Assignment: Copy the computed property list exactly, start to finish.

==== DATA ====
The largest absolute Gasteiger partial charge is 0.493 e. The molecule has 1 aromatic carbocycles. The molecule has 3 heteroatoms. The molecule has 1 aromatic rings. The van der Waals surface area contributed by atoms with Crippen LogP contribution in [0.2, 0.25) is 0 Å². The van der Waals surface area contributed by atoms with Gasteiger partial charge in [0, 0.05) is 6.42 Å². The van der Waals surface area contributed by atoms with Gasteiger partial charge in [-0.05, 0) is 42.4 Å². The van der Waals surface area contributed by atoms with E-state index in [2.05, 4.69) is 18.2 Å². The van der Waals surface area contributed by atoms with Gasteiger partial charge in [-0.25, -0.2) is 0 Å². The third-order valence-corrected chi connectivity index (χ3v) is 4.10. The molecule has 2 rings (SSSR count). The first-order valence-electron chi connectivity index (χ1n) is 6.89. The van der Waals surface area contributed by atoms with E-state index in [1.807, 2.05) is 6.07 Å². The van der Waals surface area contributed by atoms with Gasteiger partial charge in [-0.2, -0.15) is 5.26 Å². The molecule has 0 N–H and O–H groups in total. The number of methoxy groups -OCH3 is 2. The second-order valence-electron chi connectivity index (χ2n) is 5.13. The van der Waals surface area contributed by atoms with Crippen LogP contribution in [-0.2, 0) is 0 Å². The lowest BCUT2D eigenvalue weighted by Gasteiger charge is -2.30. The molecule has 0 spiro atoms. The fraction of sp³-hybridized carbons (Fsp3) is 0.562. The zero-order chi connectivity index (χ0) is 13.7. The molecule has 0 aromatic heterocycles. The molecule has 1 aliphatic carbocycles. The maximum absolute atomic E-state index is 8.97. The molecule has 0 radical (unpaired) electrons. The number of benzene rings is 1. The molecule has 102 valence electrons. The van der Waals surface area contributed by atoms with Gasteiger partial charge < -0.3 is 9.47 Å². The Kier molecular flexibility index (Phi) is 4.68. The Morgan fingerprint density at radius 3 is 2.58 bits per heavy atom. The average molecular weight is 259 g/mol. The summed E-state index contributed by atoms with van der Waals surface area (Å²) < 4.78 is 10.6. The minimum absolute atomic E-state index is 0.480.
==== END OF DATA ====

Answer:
The largest absolute Gasteiger partial charge is 0.493 e. The molecule has 1 aromatic carbocycles. The molecule has 3 heteroatoms. The molecule has 1 aromatic rings. The van der Waals surface area contributed by atoms with Crippen LogP contribution in [0.2, 0.25) is 0 Å². The van der Waals surface area contributed by atoms with Gasteiger partial charge in [0, 0.05) is 6.42 Å². The van der Waals surface area contributed by atoms with Gasteiger partial charge in [-0.05, 0) is 42.4 Å². The van der Waals surface area contributed by atoms with E-state index in [2.05, 4.69) is 18.2 Å². The van der Waals surface area contributed by atoms with Gasteiger partial charge in [-0.25, -0.2) is 0 Å². The third-order valence-corrected chi connectivity index (χ3v) is 4.10. The molecule has 2 rings (SSSR count). The first-order valence-electron chi connectivity index (χ1n) is 6.89. The van der Waals surface area contributed by atoms with E-state index in [1.807, 2.05) is 6.07 Å². The van der Waals surface area contributed by atoms with Gasteiger partial charge in [-0.2, -0.15) is 5.26 Å². The molecule has 0 N–H and O–H groups in total. The number of methoxy groups -OCH3 is 2. The second-order valence-electron chi connectivity index (χ2n) is 5.13. The van der Waals surface area contributed by atoms with Crippen LogP contribution in [-0.2, 0) is 0 Å². The lowest BCUT2D eigenvalue weighted by Gasteiger charge is -2.30. The molecule has 0 spiro atoms. The fraction of sp³-hybridized carbons (Fsp3) is 0.562. The zero-order chi connectivity index (χ0) is 13.7. The molecule has 0 aromatic heterocycles. The molecule has 1 aliphatic carbocycles. The maximum absolute atomic E-state index is 8.97. The molecule has 0 radical (unpaired) electrons. The number of benzene rings is 1. The molecule has 102 valence electrons. The van der Waals surface area contributed by atoms with Gasteiger partial charge < -0.3 is 9.47 Å². The Kier molecular flexibility index (Phi) is 4.68. The Morgan fingerprint density at radius 3 is 2.58 bits per heavy atom. The average molecular weight is 259 g/mol. The summed E-state index contributed by atoms with van der Waals surface area (Å²) < 4.78 is 10.6. The minimum absolute atomic E-state index is 0.480.